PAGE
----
Sleep, Melatonin, Musculoskeletal Health and COVID-19…..What’s the Link?

New Studies Reveal Impact of Sleep and Melatonin on Physical Health and Disease Prevention in Adults and Adolescents

We all know how sleep deprivation can negatively affect health – impacting everything from our cognitive ability and immune response to heart function and disease prevention.

Now additional research underscores the important role that sleep plays in musculoskeletal health and the surprising link between melatonin, a key component in inducing sleep, and COVID-19.

The studies, which recognized that the pandemic has fueled anxiety related insomnia weakening the immune system vital in combating a host of diseases, including COVID-19, revealed that not only has melatonin (a hormone released primarily by the pineal gland at night) shown to improve restorative sleep but also immune response – potentially providing added protection against COVID-19.

According to a Cleveland Clinic study, researchers found that “melatonin reduced the likelihood of study participants getting COVID-19 by 28%.”  Among black participants, a population disproportionately affected by the disease, “infection likelihood was reduced by 52%.”1

The study further indicated that aside from potentially preventative benefits, melatonin may also help aid in the treatment of COVID-19 “due to its antioxidant and anti-inflammatory effects.”

Another study found that taking melatonin to improve sleep in the two weeks prior to a COVID-19 vaccination could help ensure that the vaccine is taken amid optimal sleep conditions, when the immune system is at its best.  And using melatonin for at least two to four weeks following receipt of the vaccine may enhance the body’s immune response to the vaccine and possibly increase length of time a person has immunity.2

If this information isn’t compelling enough, as COVID begins to increasingly affect younger population groups, data from the Centers for Disease Control and Prevention (CDC) show that insufficient sleep – common among high school students – is associated with an “increased risk for unintentional injury from drowsy driving crashes, sports injuries and occupational injuries.”3

The data showed that students reporting less than seven hours of sleep per night were more likely to report several injury-related risk behaviors than those sleeping nine hours or more.

The lack of sleep in both adult and adolescent population groups can be attributed to a number of factors, including anxiety, nutritional deficiencies impacting melatonin production, and over exposure to “blue light” affecting the body’s natural circadian rhythm (24-hour cycles that regulate sleep patterns and essential function based on sunrise and sunset).

Synthesized from tryptophan, an essential dietary amino acid, melatonin production can be impacted by nutritional factors such as the intake of vegetables, caffeine and some vitamins and minerals – though with less intensity than light, which is “the most dominant synchronizer of melatonin production.”4

According to the Sleep Foundation, blue light is a portion of the visible light spectrum that can affect alertness, hormone production and sleep cycles. It is emitted by LED and fluorescent lights, as well as many electronic devices.  Blue light is the largest disrupter of natural circadian rhythm and melatonin production.5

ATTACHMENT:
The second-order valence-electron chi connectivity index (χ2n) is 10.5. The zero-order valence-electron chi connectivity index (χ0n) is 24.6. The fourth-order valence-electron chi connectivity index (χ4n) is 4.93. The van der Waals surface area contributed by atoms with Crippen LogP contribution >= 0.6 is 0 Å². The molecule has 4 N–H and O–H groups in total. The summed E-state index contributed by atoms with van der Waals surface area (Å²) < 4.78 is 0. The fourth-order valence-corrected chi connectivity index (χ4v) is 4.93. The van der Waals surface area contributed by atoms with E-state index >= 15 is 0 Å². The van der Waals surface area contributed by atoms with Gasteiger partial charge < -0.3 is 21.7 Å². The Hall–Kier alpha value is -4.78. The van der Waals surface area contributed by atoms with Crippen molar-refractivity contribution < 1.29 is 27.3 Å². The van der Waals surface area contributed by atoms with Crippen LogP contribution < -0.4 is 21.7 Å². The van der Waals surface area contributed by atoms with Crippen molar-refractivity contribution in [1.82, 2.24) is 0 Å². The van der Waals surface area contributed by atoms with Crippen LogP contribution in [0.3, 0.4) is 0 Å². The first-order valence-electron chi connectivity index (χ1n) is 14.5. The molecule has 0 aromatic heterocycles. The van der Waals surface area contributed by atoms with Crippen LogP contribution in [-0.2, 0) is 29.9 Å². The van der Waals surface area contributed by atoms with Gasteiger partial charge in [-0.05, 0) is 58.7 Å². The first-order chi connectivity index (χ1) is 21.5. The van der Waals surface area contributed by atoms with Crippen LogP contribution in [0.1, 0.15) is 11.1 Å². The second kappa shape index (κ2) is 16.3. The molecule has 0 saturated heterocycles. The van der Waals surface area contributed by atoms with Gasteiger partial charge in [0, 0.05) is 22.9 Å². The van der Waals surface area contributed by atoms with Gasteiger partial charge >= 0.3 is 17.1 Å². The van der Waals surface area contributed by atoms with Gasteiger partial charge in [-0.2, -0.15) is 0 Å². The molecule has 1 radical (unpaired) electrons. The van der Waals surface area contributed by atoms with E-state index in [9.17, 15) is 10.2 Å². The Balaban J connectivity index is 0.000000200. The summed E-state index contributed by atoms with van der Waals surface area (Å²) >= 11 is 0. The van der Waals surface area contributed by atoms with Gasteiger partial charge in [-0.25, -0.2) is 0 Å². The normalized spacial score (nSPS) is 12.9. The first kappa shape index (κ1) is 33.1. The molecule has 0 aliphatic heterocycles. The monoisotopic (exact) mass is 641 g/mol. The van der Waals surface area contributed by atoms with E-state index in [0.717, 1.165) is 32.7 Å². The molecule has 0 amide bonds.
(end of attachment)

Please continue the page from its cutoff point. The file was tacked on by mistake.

It is important to monitor behavior and discuss changes in sleep and activity patterns with your physician to determine if inadequate melatonin levels and disrupted sleep cycles are compromising restorative sleep and protective immune system function. Melatonin supplements, dietary changes and behavior modifications may be recommended.

 References

  1. Zhou Y, Hou Y, Shen J, Mehra R, et al. A network medicine approach to investigation and population-based validation of disease manifestations and drug repurposing for COVID-19. PLOS Biology. 2020. Doi.org/10.1371/ journal.pbio.3000970.
  2. Cardinali DP, Brown GM, and Pandi-Perumal SR. An urgent proposal for the immediate use of melatonin as an adjuvant to anti SARS-COV-2 vaccination. Melatonin Res. melatonin-research.net .
  3. Wheaton AG, Olsen EO, Miller GF, and Croft JB. Sleep duration and injury-related risk behaviors among high school students – United States, 2007-2013. Centers for Disease Control and Prevention (CDC). 2016;65(13):337-341. https://www.cdc.gov/mmwr/volumes/65/wr/mm6513a1.htm
  4. Peuhkuri K, Sihvola N, and Korpela R. Dietary factors and fluctuating levels of melatonin. Food Nutr Res. 2012;56:10.3402/fnr.v56i0.17252.
  5. Newsom R. How blue light affects sleep. 2021 June 24. Sleep Foundation. https://www.sleepfoundation.org/bedroom-environment/blue-light

 

This information is provided for educational purposes only and does not replace a discussion with your healthcare provider.

Dr. Korsh Jafarnia is one of Houston’s leading board certified, fellowship trained hand and upper extremity specialists.  A member of Houston Methodist Orthopedics & Sports Medicine, Dr. Jafarnia also serves as an assistant professor in the Department of Orthopedic Surgery at Weill Cornell-affiliated Houston Methodist Hospital. Call 888.621.HAND (4263) for an appointment, or go to www.korshjafarniamd.com to learn more.